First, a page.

First and foremost, the mezuzah is the fulfillment of one of the 613 commandments in the Torah. We are told to “inscribe these words on the doorposts of your house and on your gates.” Placing a mezuzah on one’s doorpost is a literal way to fulfill this commandment.

Some people say it is good luck, but I don’t believe in good luck charms, and mainstream Judaism generally frowns on this sort of thinking.

5. Where on the door should a mezuzah be placed?
Traditionally, the mezuzah is placed on the right-hand side of the door, about two-thirds of the way up. This makes it easy and convenient for able-bodied and average-sized adults to reach with their right hand. On some large buildings with oversized doors, where two-thirds of the way up would be hard for most people to reach, it is placed at the same height as it would be when two-thirds of the way up a normal-sized door.

In some places, the mezuzah is placed lower, to make it more accessible to children, shorter people, and people in wheelchairs.

Often, the mezuzah is placed so that the top is tilted toward the inside of the home. Like with many aspects of Judaism, there are many theories about why it is tilted that way.

6. What is the proper way to kiss a mezuzah?
Some people kiss their fingers, then touch them to the mezuzah. Others touch the mezuzah with their fingers, and then kiss them. Either way is fine.

7. Why do people kiss a mezuzah?
Some people use the kissing of the mezuzah on the way into their home as a way to remind themselves that, before we can make peace in the world, we must first make peace in our own home. I kiss my mezuzah on the way out of my home to remind myself of the kind of person I want to be when I go out into the world. Others use it as a reminder of God’s commandments.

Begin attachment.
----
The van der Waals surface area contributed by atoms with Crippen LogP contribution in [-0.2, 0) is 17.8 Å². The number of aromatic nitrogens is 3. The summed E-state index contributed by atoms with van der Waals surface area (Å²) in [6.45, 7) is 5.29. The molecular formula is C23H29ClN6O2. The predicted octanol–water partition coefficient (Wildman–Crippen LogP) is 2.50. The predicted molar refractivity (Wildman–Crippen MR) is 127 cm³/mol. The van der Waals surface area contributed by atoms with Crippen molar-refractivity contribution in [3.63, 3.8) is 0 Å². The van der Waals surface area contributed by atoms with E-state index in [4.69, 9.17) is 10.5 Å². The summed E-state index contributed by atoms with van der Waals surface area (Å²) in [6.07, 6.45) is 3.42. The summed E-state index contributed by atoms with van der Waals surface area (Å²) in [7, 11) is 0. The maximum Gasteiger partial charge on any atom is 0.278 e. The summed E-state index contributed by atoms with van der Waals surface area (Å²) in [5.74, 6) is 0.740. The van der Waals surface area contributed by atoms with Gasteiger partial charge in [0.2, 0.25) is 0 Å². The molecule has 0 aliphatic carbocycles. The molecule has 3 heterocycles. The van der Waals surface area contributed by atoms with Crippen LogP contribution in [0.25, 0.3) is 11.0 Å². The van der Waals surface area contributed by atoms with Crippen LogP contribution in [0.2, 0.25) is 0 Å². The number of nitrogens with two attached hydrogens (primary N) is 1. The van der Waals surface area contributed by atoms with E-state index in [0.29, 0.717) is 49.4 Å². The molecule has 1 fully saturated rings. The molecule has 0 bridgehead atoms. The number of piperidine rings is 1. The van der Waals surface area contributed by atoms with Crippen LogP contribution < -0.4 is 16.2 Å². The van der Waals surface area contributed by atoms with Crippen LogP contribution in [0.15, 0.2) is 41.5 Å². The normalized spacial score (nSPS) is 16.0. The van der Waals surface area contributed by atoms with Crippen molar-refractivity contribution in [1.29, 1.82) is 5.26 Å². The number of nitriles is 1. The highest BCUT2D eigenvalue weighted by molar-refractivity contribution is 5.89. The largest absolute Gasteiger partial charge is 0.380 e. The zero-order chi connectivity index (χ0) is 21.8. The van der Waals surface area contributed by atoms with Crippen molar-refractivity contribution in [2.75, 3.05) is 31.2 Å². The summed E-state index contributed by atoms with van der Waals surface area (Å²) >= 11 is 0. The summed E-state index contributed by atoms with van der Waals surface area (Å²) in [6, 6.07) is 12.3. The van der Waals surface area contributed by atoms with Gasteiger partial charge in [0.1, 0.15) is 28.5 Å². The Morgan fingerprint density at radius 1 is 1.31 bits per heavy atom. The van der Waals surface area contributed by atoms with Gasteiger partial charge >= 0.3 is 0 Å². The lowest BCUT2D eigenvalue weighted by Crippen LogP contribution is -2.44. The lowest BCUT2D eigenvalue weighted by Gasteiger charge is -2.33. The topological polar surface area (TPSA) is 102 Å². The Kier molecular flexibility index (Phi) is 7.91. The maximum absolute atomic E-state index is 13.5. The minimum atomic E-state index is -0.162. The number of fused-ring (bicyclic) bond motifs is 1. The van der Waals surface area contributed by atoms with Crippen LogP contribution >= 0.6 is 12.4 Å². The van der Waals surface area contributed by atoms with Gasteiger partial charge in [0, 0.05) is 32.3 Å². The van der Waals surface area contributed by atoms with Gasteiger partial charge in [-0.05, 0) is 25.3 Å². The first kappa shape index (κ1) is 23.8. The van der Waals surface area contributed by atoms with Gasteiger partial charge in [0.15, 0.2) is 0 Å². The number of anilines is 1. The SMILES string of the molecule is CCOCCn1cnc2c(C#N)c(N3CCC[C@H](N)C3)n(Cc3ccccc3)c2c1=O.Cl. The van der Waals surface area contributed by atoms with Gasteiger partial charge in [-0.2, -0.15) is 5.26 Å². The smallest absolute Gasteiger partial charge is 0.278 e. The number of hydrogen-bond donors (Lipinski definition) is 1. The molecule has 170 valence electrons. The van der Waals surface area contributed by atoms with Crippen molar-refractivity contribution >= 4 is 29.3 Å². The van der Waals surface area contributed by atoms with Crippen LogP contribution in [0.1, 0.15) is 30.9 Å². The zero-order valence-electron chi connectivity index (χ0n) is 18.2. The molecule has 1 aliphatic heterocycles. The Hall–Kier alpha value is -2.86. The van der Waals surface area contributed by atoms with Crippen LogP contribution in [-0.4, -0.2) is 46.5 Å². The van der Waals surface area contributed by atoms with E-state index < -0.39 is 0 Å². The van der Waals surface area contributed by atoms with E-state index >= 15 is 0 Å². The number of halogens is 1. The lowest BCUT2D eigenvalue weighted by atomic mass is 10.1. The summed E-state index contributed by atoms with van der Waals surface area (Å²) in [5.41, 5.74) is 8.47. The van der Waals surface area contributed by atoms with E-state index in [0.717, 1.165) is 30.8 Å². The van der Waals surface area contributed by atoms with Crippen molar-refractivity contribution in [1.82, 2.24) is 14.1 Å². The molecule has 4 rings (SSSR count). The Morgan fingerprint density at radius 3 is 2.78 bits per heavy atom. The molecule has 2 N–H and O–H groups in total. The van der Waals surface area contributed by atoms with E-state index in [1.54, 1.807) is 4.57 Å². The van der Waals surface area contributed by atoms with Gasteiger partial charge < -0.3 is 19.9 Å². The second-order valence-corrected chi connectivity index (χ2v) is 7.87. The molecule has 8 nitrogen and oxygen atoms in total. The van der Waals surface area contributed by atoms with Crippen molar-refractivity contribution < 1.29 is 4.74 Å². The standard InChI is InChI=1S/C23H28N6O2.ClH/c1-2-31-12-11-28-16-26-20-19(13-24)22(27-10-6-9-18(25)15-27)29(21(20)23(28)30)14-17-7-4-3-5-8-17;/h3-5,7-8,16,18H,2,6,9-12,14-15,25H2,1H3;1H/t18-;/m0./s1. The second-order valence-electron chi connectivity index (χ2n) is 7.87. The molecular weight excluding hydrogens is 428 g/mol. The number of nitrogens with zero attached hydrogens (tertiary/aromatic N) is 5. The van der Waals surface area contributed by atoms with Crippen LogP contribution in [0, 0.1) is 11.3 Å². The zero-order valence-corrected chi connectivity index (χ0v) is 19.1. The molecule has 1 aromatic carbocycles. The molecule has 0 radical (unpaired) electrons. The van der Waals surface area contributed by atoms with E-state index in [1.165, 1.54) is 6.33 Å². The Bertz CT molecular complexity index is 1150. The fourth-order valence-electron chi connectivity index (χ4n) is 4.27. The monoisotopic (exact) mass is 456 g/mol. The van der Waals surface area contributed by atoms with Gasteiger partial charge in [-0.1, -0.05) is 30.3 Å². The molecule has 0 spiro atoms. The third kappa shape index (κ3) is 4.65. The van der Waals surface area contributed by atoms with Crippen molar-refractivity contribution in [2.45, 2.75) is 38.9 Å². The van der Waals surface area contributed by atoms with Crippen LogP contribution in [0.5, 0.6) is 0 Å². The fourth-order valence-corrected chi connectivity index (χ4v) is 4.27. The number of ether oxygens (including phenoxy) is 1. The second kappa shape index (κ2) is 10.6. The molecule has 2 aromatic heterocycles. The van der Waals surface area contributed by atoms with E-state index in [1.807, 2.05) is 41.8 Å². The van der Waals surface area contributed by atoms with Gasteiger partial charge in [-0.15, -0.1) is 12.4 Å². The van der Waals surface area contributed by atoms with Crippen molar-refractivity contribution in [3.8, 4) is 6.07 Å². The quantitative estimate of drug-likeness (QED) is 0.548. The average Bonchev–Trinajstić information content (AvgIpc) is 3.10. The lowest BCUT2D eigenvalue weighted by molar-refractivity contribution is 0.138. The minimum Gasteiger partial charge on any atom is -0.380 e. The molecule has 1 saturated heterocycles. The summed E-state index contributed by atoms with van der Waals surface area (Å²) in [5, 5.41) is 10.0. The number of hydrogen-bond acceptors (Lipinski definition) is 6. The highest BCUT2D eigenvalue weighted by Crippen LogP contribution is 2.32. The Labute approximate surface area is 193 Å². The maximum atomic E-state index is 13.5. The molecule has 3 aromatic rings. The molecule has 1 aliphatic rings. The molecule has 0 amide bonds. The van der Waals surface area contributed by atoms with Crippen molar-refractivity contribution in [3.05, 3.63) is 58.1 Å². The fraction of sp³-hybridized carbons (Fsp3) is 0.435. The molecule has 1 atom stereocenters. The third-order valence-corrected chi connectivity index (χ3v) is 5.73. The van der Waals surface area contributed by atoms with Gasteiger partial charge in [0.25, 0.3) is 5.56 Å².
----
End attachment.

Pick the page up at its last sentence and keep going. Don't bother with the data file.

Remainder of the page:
8. When should a mezuzah be placed on a home, and when should it be taken down?
A person moving into a new home should put up their mezuzah as soon as possible after moving in. When a person moves out, the mezuzah is often the last thing to be removed.

9. What prayers are associated with a mezuzah?
There is no prayer for when we see and/or kiss a mezuzah, or for when we remove one from a doorpost. When we put up a mezuzah, we say a Hebrew prayer that means, “Blessed are you Adonai our God, ruler of the universe, who sanctifies us with your commandments and commanded us to affix a mezuzah.”

10. What do you do with a broken mezuzah, or one you don’t want to use any more?
Because the scroll inside the mezuzah contains God’s name, it should not be throw away. Rather, it should be buried, like all other items with God’s name on them.

Tuesday, April 3, 2012

Your Questions Answered # 8

By Susan Esther Barnes

I have to say, I absolutely love some of the search terms people use to get to my blog. A lot of those search terms are questions. Because they are such great questions, I think they deserve an answer. In addition, it turns out these posts are among the most popular ones on my blog. So here is the latest installment of “Your Questions Answered.”

In Judaism, ritual where bread becomes flesh?
Great question. If you’re having trouble finding that ritual, it’s because there isn’t one. We say a blessing every time we eat bread. Translated from Hebrew, it says, “Blessed are you Adonai, ruler of the universe, who makes bread grow from the earth.” Of course, we know bread doesn’t grow directly from the earth – like many Hebrew prayers, it’s symbolic. At any rate, the bread remains bread. Anybody can eat it, whether or not they are Jewish.

We don’t turn loaves into fishes, either. We do, occasionally, turn bread into toast, but that’s not a Jewish ritual.